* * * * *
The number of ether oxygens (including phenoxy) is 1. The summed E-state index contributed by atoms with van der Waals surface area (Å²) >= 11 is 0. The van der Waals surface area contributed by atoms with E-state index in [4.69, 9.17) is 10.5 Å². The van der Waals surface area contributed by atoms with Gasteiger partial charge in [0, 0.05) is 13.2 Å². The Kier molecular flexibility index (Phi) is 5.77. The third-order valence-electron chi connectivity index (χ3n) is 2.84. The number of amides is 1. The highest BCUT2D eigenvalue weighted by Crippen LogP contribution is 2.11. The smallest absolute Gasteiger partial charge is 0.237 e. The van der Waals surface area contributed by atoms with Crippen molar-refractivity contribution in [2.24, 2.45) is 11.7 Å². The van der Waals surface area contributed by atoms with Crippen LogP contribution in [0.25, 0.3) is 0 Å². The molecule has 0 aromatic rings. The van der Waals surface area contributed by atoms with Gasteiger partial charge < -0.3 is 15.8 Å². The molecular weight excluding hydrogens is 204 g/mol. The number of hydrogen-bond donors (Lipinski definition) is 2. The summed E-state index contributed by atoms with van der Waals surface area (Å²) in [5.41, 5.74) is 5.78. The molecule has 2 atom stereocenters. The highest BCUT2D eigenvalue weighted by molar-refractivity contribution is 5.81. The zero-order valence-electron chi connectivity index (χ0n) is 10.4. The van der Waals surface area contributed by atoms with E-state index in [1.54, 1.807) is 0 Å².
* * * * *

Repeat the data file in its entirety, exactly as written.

The number of ether oxygens (including phenoxy) is 1. The summed E-state index contributed by atoms with van der Waals surface area (Å²) >= 11 is 0. The van der Waals surface area contributed by atoms with E-state index in [4.69, 9.17) is 10.5 Å². The van der Waals surface area contributed by atoms with Gasteiger partial charge in [0, 0.05) is 13.2 Å². The Kier molecular flexibility index (Phi) is 5.77. The third-order valence-electron chi connectivity index (χ3n) is 2.84. The number of amides is 1. The highest BCUT2D eigenvalue weighted by Crippen LogP contribution is 2.11. The smallest absolute Gasteiger partial charge is 0.237 e. The van der Waals surface area contributed by atoms with Crippen molar-refractivity contribution in [2.24, 2.45) is 11.7 Å². The van der Waals surface area contributed by atoms with Crippen LogP contribution in [0.25, 0.3) is 0 Å². The molecule has 0 aromatic rings. The van der Waals surface area contributed by atoms with Gasteiger partial charge < -0.3 is 15.8 Å². The molecular weight excluding hydrogens is 204 g/mol. The number of hydrogen-bond donors (Lipinski definition) is 2. The summed E-state index contributed by atoms with van der Waals surface area (Å²) in [5.41, 5.74) is 5.78. The molecule has 2 atom stereocenters. The highest BCUT2D eigenvalue weighted by molar-refractivity contribution is 5.81. The zero-order valence-electron chi connectivity index (χ0n) is 10.4. The van der Waals surface area contributed by atoms with E-state index in [1.54, 1.807) is 0 Å².